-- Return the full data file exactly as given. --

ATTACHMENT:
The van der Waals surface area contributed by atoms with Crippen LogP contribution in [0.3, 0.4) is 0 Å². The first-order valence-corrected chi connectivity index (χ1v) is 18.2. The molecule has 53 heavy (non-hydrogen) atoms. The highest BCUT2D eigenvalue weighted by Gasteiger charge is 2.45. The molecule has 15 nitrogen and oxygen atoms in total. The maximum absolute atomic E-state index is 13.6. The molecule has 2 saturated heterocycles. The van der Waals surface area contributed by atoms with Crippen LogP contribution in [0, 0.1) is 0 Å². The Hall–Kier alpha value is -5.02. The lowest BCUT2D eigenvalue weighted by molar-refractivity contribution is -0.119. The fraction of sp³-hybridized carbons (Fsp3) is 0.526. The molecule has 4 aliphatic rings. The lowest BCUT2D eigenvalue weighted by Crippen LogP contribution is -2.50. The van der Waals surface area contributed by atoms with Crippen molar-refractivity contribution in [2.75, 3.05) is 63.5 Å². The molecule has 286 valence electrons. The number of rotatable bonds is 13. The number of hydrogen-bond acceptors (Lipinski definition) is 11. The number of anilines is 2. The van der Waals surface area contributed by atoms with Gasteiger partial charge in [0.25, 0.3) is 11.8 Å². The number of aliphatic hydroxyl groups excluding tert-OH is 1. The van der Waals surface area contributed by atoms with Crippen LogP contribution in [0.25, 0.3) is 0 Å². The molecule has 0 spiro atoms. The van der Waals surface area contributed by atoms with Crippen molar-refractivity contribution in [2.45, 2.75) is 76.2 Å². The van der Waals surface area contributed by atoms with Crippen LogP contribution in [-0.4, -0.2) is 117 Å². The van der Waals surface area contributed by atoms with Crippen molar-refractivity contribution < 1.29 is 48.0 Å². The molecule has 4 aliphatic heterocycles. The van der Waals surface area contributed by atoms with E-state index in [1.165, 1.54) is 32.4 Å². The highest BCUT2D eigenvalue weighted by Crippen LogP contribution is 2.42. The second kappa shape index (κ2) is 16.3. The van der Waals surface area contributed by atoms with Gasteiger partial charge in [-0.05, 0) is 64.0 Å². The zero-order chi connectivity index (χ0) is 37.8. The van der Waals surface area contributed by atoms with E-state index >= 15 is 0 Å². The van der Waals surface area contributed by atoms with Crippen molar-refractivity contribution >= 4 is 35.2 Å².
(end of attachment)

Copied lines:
The van der Waals surface area contributed by atoms with Crippen LogP contribution in [0.3, 0.4) is 0 Å². The first-order valence-corrected chi connectivity index (χ1v) is 18.2. The molecule has 53 heavy (non-hydrogen) atoms. The highest BCUT2D eigenvalue weighted by Gasteiger charge is 2.45. The molecule has 15 nitrogen and oxygen atoms in total. The maximum absolute atomic E-state index is 13.6. The molecule has 2 saturated heterocycles. The van der Waals surface area contributed by atoms with Crippen LogP contribution in [0, 0.1) is 0 Å². The Hall–Kier alpha value is -5.02. The lowest BCUT2D eigenvalue weighted by molar-refractivity contribution is -0.119. The fraction of sp³-hybridized carbons (Fsp3) is 0.526. The molecule has 4 aliphatic rings. The lowest BCUT2D eigenvalue weighted by Crippen LogP contribution is -2.50. The van der Waals surface area contributed by atoms with Crippen molar-refractivity contribution in [2.75, 3.05) is 63.5 Å². The molecule has 286 valence electrons. The number of rotatable bonds is 13. The number of hydrogen-bond acceptors (Lipinski definition) is 11. The number of anilines is 2. The van der Waals surface area contributed by atoms with Gasteiger partial charge in [0.25, 0.3) is 11.8 Å². The number of aliphatic hydroxyl groups excluding tert-OH is 1. The van der Waals surface area contributed by atoms with Crippen LogP contribution in [0.25, 0.3) is 0 Å². The molecule has 0 spiro atoms. The van der Waals surface area contributed by atoms with Crippen molar-refractivity contribution in [2.45, 2.75) is 76.2 Å². The van der Waals surface area contributed by atoms with Crippen LogP contribution in [-0.4, -0.2) is 117 Å². The van der Waals surface area contributed by atoms with Crippen molar-refractivity contribution < 1.29 is 48.0 Å². The molecule has 4 aliphatic heterocycles. The van der Waals surface area contributed by atoms with E-state index in [1.165, 1.54) is 32.4 Å². The highest BCUT2D eigenvalue weighted by Crippen LogP contribution is 2.42. The second kappa shape index (κ2) is 16.3. The van der Waals surface area contributed by atoms with Gasteiger partial charge in [-0.05, 0) is 64.0 Å². The zero-order chi connectivity index (χ0) is 37.8. The van der Waals surface area contributed by atoms with E-state index >= 15 is 0 Å². The van der Waals surface area contributed by atoms with Crippen molar-refractivity contribution >= 4 is 35.2 Å².